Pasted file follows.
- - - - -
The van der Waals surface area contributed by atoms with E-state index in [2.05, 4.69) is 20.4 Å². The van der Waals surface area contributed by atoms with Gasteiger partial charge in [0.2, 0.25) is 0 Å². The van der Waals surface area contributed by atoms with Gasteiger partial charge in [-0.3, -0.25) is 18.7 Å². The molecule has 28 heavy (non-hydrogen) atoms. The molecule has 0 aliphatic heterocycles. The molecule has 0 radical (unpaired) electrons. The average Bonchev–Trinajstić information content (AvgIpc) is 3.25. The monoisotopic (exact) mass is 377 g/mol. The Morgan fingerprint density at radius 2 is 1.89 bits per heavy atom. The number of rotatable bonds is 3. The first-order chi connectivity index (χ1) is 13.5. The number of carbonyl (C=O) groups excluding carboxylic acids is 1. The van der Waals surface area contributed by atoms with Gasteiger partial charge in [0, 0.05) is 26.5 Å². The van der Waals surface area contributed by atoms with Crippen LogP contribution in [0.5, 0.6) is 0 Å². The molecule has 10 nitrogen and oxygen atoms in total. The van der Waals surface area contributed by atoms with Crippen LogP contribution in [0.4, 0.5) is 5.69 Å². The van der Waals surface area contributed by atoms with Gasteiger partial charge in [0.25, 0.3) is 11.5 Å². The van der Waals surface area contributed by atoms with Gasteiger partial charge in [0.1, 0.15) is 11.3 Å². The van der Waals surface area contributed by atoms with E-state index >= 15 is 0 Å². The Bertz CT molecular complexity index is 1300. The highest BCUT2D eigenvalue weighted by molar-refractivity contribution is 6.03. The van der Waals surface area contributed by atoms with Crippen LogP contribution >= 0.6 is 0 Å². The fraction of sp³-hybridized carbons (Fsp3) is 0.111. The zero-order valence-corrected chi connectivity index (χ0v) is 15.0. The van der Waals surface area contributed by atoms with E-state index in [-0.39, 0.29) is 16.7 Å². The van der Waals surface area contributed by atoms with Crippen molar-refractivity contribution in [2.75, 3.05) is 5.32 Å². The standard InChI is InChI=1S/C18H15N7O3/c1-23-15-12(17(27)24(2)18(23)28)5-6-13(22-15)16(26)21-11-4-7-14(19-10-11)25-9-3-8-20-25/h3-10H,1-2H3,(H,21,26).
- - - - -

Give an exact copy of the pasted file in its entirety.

The van der Waals surface area contributed by atoms with E-state index in [2.05, 4.69) is 20.4 Å². The van der Waals surface area contributed by atoms with Gasteiger partial charge in [0.2, 0.25) is 0 Å². The van der Waals surface area contributed by atoms with Gasteiger partial charge in [-0.3, -0.25) is 18.7 Å². The molecule has 28 heavy (non-hydrogen) atoms. The molecule has 0 aliphatic heterocycles. The molecule has 0 radical (unpaired) electrons. The average Bonchev–Trinajstić information content (AvgIpc) is 3.25. The monoisotopic (exact) mass is 377 g/mol. The Morgan fingerprint density at radius 2 is 1.89 bits per heavy atom. The number of rotatable bonds is 3. The first-order chi connectivity index (χ1) is 13.5. The number of carbonyl (C=O) groups excluding carboxylic acids is 1. The van der Waals surface area contributed by atoms with Gasteiger partial charge in [0, 0.05) is 26.5 Å². The van der Waals surface area contributed by atoms with Crippen LogP contribution in [0.5, 0.6) is 0 Å². The molecule has 10 nitrogen and oxygen atoms in total. The van der Waals surface area contributed by atoms with Crippen LogP contribution in [0.4, 0.5) is 5.69 Å². The van der Waals surface area contributed by atoms with Gasteiger partial charge in [0.25, 0.3) is 11.5 Å². The van der Waals surface area contributed by atoms with Gasteiger partial charge in [0.1, 0.15) is 11.3 Å². The van der Waals surface area contributed by atoms with E-state index >= 15 is 0 Å². The Bertz CT molecular complexity index is 1300. The highest BCUT2D eigenvalue weighted by molar-refractivity contribution is 6.03. The van der Waals surface area contributed by atoms with Crippen LogP contribution >= 0.6 is 0 Å². The fraction of sp³-hybridized carbons (Fsp3) is 0.111. The zero-order valence-corrected chi connectivity index (χ0v) is 15.0. The van der Waals surface area contributed by atoms with E-state index in [-0.39, 0.29) is 16.7 Å². The van der Waals surface area contributed by atoms with Crippen molar-refractivity contribution in [2.75, 3.05) is 5.32 Å². The standard InChI is InChI=1S/C18H15N7O3/c1-23-15-12(17(27)24(2)18(23)28)5-6-13(22-15)16(26)21-11-4-7-14(19-10-11)25-9-3-8-20-25/h3-10H,1-2H3,(H,21,26).